The Complete Guide of Binocular Sizes

Are you about to buy a new pair of binoculars but have no clue which binocular size is the one for you?

Then this article is for you.

In this guide, we will take you through everything about:

  • Different binocular sizes
  • How do they differ
  • How zoom differs between sizes
  • What sizes are available on the market
  • Which are the best sizes for hiking, tourism, astronomy
  • And much more

Get ready and take out your notebook as we will take you through a close-up on everything that you need to know regarding binocular sizes.

Lets Start With The Basics

Binocular sizes are specified by a set of numbers such as 7×35 or 10×42.  You can find this number right on the center focus wheel.  The first number indicates the magnification. For example, if that number is 7, it means that you are looking at the object seven times closer than if you look with the naked eye.

Pretty simple, right?

Now, the second number in the set refers to the diameter of the objective lens (the lens at the far end of the binoculars) measured in millimeters.

Binocular sizes explained

Once you know what the set of numbers in binoculars mean, let’s get down to what it means when put together.

We already explained what the first number in the set means.  It is easy to see then that the larger the magnification, the better you will see farther away objects.

But think about this: how far away are the objects you are looking at? Are they really that far away to need a 12x magnification, for instance?

We will get back to that shortly.

The second number in the set bears importance for two reasons. The larger the objective lens, the more light the binoculars will be able to capture, hence providing a brighter and clearer viewing experience.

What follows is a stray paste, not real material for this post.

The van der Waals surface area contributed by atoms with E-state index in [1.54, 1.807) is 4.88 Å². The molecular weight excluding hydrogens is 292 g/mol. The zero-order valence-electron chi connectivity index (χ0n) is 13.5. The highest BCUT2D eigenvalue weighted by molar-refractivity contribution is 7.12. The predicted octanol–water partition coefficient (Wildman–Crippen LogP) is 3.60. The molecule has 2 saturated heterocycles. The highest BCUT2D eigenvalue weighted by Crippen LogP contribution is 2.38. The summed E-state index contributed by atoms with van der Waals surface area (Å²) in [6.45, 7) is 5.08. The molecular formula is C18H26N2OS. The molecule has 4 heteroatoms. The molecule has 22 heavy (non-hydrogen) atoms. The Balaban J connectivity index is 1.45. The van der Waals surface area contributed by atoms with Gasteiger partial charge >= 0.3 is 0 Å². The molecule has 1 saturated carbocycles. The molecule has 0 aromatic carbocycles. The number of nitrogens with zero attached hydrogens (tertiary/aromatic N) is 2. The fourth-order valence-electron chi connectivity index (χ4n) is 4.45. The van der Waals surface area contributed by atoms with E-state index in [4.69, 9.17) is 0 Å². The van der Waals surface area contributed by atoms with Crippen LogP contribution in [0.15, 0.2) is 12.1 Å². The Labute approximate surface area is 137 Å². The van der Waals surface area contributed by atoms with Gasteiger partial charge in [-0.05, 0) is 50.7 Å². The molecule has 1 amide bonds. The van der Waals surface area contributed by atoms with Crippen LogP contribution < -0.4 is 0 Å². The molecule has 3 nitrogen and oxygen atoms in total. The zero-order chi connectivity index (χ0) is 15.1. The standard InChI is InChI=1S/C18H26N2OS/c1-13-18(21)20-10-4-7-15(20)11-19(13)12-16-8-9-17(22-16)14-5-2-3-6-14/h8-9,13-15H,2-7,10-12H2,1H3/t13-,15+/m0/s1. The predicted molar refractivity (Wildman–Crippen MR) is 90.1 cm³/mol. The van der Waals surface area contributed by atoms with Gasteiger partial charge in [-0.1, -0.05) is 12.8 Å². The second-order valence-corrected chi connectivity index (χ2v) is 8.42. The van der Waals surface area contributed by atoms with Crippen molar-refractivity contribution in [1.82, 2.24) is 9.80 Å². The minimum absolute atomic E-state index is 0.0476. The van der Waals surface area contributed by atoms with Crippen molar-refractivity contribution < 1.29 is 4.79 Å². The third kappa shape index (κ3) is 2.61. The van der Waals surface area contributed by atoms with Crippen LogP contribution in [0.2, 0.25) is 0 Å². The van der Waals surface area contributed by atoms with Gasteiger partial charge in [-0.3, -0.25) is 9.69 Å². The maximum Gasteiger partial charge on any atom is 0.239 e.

Needless to say, a larger objective lens will take away bigger space in your bag. Is this always practical?

Binocular sizes and uses

Answering to the question above: probably not. But usually, circumstances will dictate what is best for you.

Let’s say that you are going on a safari.

Perhaps the best option here is to carry a pair of binoculars with a compact 4×21 or 4×30 since safari tours you to where animals are in their habitat. You expect animals to come close to you.

Check out this quick guide to help you decide what is the best size for some kind of events:


Suggested sizes

Stadium sports Compacts: 4×21, 8×25 & 10×25  Midsize: 7×35, 10×50 & 12×50
Concerts/Theater Compacts: 4×30, 7×18 & 7×21  Extra wide angle: 5×25 & 8×25
Vacation or Hiking  Most compacts and wide angles 7×35, 8×42, 10×42 & 10×50
Nature and outdoor activities Most standard sizes: 7×35, 7×50, 8×42 & 10×42 Compacts: 8×30 & 10×30
Boating 7×50, 7×42, 8×42 & 10×42
Hunting For general hunting: 7x to 10x power models Distant game or varmint: 12x or 16x
Bird watching Standard: 8×42  Smaller species: 10×42, 10×50 & 12×50
Low light   7×50 (best light-gathering), 8×42, 10×50

But here is the thing:

We cannot simply stop at size. You see, sometimes you are just going on a light vacation and compacts are not that applicable to such travel. On another hand, maybe you are going on this huge hiking journey and you just don’t want to miss any of the beauty around you so you are ready to bring with you the extra volume and weight (and price).

There are some other factors that you should also factor in when deciding what to use and they do not really have much to do with size but we’d feel irresponsible not to even mention them.

For activities such as boating or camping, consider getting yourself a pair with rubber armoring. Water-proof binoculars are actually relevant here.

If you are going to an event where you have to use binoculars for a longer-time period (e.g. safari or going bird watching), you might want to get long eye relief and good close focusing ability for your binoculars.

Speaking of bird-watching, your focus should be on a good magnification since it is the details what you want.  Birds are so pretty when you can see them in detail.

Using compact binoculars is not only an issue of space, but it also has to do with practicality. A hunter on the move, for instance, might need a compact one to avoid the overweight and discomfort.

How do binocular sizes work?

When it comes to a view, what is it that you are looking for?

Think of a mountain several miles away from where you are.  Let’s say 50 miles.  If you are using a 10×60 binoculars, the mountain will look like it is 5 miles away from you. Not close enough, if you ask us.